Transformation of biopharmaceutical classification system class I and III drugs into ionic liquids and lipophilic salts for enhanced developability using lipid formulations

Hywel D. Williams, Leigh Ford, Shea Lim, Sifei Han, John Baumann, Hannah Sullivan, David Vodak, Annabel Igonin, Hassan Benameur, Colin W. Pouton, Peter J. Scammells, Christopher J.H. Porter

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Higher lipid solubility of lipophilic salt forms creates new product development opportunities for high-dose liquid-filled capsules. The purpose of this study is to determine if lipophilic salts of Biopharmaceutical Classification System (BCS) Class I amlodipine and BCS Class III fexofenadine, ranitidine, and metformin were better lipid formulation candidates than existing commercial salts. Lipophilic salts were prepared from lipophilic anions and commercial HCl or besylate salt forms, as verified by 1H-NMR. Thermal properties were assessed by differential scanning calorimetry and hot-stage microscopy. X-ray diffraction and polarized light microscopy were used to confirm the salt's physical form. All lipophilic salt forms were substantially more lipid-soluble (typically >10-fold) when compared to commercial salts. For example, amlodipine concentrations in lipidic excipients were limited to <5-10 mg/g when using the besylate salt but could be increased to >100 mg/g when using the docusate salt. Higher lipid solubility of the lipophilic salts of each drug translated to higher drug loadings in lipid formulations. In vitro tests showed that lipophilic salts solubilized in a lipid formulation resulted in dispersion behavior that was at least as rapid as the dissolution rates of conventional salts. This study confirmed the applicability of forming lipophilic salts of BCS I and III drugs to promote the utility of lipid-based delivery systems.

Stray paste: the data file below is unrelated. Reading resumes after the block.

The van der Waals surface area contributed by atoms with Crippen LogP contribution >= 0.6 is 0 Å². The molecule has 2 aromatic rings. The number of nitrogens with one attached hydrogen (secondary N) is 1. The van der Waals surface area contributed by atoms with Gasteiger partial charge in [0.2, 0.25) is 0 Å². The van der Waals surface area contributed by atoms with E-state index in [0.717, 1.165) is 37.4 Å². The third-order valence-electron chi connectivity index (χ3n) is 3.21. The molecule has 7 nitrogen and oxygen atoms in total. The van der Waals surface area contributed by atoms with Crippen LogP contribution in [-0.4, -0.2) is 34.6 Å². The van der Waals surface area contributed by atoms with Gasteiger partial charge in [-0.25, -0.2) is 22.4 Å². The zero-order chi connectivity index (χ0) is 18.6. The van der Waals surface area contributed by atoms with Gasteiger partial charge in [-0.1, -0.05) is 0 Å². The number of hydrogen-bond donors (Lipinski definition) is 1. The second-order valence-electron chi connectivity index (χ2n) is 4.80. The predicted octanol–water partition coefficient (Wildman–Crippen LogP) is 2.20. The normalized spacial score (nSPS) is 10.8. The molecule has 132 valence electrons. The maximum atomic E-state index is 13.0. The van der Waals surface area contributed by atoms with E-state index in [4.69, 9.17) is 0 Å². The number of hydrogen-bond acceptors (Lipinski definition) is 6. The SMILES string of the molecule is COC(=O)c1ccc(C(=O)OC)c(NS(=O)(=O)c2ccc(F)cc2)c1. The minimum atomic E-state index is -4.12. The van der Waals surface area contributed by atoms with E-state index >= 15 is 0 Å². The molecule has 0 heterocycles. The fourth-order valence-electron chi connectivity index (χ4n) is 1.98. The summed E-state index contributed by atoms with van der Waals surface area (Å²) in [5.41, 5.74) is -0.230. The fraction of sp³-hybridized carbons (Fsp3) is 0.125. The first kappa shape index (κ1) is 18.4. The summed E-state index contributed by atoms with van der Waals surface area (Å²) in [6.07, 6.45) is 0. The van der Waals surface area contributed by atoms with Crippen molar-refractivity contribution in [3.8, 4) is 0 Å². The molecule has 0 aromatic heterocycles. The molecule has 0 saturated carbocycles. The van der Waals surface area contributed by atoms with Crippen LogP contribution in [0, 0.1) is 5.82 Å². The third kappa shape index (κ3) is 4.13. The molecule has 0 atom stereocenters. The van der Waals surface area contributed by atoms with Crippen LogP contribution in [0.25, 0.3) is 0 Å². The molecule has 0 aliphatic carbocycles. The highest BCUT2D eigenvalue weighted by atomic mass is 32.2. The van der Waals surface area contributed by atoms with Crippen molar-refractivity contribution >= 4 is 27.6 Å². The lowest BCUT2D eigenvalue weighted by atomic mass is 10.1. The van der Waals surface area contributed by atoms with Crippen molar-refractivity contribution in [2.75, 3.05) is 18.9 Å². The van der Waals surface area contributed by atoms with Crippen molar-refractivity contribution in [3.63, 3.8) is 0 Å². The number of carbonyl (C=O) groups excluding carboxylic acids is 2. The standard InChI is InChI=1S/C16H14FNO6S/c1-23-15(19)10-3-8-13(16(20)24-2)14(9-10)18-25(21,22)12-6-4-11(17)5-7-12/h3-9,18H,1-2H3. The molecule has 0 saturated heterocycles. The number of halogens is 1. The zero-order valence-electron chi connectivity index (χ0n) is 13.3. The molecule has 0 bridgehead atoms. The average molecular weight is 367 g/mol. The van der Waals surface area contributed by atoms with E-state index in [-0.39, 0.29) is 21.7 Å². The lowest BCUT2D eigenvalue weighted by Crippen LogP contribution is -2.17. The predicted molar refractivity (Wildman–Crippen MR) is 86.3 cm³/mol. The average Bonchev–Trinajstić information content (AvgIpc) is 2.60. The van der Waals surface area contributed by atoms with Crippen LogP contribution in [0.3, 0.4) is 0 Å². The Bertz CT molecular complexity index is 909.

Original languageEnglish
Pages (from-to)203–216
Number of pages14
JournalJournal of Pharmaceutical Sciences
Issue number1
Publication statusPublished - 2018


  • Biopharmaceutics classification system
  • Developability
  • Formulation vehicle
  • Lipids
  • Oral drug delivery
  • Salts/salt selection
  • Self-emulsifying
  • Solubility
  • Zwitterion

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